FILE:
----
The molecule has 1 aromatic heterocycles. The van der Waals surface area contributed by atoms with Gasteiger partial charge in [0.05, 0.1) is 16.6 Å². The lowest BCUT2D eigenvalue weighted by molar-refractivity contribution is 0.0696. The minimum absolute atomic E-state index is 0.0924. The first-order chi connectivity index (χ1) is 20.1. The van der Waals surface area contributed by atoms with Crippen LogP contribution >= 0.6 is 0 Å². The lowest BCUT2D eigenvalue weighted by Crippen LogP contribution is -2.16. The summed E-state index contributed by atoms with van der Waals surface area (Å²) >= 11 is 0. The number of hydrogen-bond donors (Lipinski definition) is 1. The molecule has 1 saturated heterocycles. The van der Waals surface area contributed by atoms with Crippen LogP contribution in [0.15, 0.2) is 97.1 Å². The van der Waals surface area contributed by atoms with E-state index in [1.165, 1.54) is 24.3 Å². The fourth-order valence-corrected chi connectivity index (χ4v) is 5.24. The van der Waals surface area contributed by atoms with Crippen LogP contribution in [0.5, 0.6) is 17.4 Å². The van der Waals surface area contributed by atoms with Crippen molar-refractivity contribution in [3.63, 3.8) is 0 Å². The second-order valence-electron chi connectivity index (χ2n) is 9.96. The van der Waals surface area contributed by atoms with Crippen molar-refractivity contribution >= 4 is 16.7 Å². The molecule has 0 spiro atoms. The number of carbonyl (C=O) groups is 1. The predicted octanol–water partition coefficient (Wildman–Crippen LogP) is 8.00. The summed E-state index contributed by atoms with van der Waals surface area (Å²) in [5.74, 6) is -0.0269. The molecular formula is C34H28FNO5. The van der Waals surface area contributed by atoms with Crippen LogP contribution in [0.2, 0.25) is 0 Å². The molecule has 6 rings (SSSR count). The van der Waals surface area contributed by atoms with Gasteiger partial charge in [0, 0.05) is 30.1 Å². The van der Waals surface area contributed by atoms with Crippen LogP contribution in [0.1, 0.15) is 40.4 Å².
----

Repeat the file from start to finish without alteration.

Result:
The molecule has 1 aromatic heterocycles. The van der Waals surface area contributed by atoms with Gasteiger partial charge in [0.05, 0.1) is 16.6 Å². The lowest BCUT2D eigenvalue weighted by molar-refractivity contribution is 0.0696. The minimum absolute atomic E-state index is 0.0924. The first-order chi connectivity index (χ1) is 20.1. The van der Waals surface area contributed by atoms with Crippen LogP contribution >= 0.6 is 0 Å². The lowest BCUT2D eigenvalue weighted by Crippen LogP contribution is -2.16. The summed E-state index contributed by atoms with van der Waals surface area (Å²) >= 11 is 0. The number of hydrogen-bond donors (Lipinski definition) is 1. The molecule has 1 saturated heterocycles. The van der Waals surface area contributed by atoms with Crippen LogP contribution in [0.15, 0.2) is 97.1 Å². The van der Waals surface area contributed by atoms with E-state index in [1.165, 1.54) is 24.3 Å². The fourth-order valence-corrected chi connectivity index (χ4v) is 5.24. The van der Waals surface area contributed by atoms with Crippen LogP contribution in [0.5, 0.6) is 17.4 Å². The van der Waals surface area contributed by atoms with Crippen molar-refractivity contribution in [3.63, 3.8) is 0 Å². The second-order valence-electron chi connectivity index (χ2n) is 9.96. The van der Waals surface area contributed by atoms with Crippen molar-refractivity contribution >= 4 is 16.7 Å². The molecule has 0 spiro atoms. The number of carbonyl (C=O) groups is 1. The predicted octanol–water partition coefficient (Wildman–Crippen LogP) is 8.00. The summed E-state index contributed by atoms with van der Waals surface area (Å²) in [5.74, 6) is -0.0269. The molecular formula is C34H28FNO5. The van der Waals surface area contributed by atoms with Crippen LogP contribution in [0.2, 0.25) is 0 Å². The molecule has 6 rings (SSSR count). The van der Waals surface area contributed by atoms with Gasteiger partial charge in [0, 0.05) is 30.1 Å². The van der Waals surface area contributed by atoms with Crippen LogP contribution in [0.1, 0.15) is 40.4 Å².